This is why at the heart of all the great spiritual traditions of the world, there are various forms of meditation — spiritual practices that quiet the mind to allow seekers to explore the deeper regions of their being. The mystics of the world's spiritual traditions discovered that as their vision opened to these hidden layers of life, the presence of the Divine became an immediate, vital experience — and they have universally declared that this experience requires no special talent. It is open to any and all who are willing to dedicate themselves to exploring their own inner depths.
Of course, meditation also offers many practical benefits for mental, emotional, and physical health — and because it's a direct experience, it requires no particular religious or spiritual belief. Whether you are interested for spiritual or other reasons — such as to sleep better; to reduce stress, anxiety, and depression; to improve physical health; or to tap your latent creative potential — just regularly meditate as instructed in this book. All that you want lies within you, in the depths of your own being. You need only access it.
THE TWO ESSENTIAL PRINCIPLES OF MEDITATION
Before you set out to explore your inner depths through meditation, it's important to understand a couple of essential principles. These two principles will open the door to actually experiencing the full range of meditation, from the conscious thinking mind to your inmost core. In fact, after these, all else amounts to just the details of particular techniques. They are:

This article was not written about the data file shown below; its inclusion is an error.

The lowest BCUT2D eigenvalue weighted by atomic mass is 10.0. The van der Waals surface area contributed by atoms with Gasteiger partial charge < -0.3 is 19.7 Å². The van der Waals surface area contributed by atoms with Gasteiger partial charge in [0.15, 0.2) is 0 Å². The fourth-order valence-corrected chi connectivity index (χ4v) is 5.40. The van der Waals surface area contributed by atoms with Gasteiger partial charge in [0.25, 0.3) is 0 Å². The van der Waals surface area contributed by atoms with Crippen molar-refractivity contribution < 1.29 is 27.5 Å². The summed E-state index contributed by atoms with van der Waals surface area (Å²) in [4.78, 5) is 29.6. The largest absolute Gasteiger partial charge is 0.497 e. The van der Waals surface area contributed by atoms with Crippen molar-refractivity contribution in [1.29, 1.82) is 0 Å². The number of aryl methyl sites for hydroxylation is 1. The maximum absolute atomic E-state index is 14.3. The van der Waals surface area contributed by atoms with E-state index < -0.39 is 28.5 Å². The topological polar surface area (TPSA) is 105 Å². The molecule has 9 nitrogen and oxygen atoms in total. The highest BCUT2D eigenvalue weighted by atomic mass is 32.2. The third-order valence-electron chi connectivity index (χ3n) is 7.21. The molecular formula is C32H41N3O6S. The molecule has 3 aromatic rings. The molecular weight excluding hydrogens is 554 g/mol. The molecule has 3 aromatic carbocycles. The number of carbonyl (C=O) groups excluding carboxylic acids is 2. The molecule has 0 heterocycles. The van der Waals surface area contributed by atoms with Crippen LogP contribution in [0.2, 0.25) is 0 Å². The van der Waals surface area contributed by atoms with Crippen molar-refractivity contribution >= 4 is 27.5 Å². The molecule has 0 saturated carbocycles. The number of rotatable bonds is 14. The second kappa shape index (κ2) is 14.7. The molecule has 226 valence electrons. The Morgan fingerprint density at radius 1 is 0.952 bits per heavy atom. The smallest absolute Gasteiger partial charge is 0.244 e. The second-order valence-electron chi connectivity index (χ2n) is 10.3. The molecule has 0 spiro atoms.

1. Real meditation takes place with sublime ease.
2. Thoughts are a natural feature of meditation.
Essential Principle 1. Sublime Ease
Perhaps you have the impression that meditation is hard to do. It must be for a gifted few with orderly, peaceful minds, right? Nothing could be further from the truth. Meditation can be easy for anyone. In fact, as you'll soon see for yourself, it has to be easy or it won't work. That's why the principle of ease is essential to every practice in this book.
Yet this principle appears to contradict common sense: to achieve anything of value in this world requires effort. Just look around. Humankind's greatest achievements — in science and technology, in building corporations, in the creative arts — have been the product of effort. And those who made the effort to discover, build, or create those achievements also made the effort to acquire the knowledge necessary to excel in their fields. When it comes to meditation, however, the only effort required is to make the time to do it. Granted, this can be a challenge in our busy, achievement-oriented society, but once you're actually sitting down and you close your eyes and begin, no effort is required. In fact, effort at that point will land you further from success.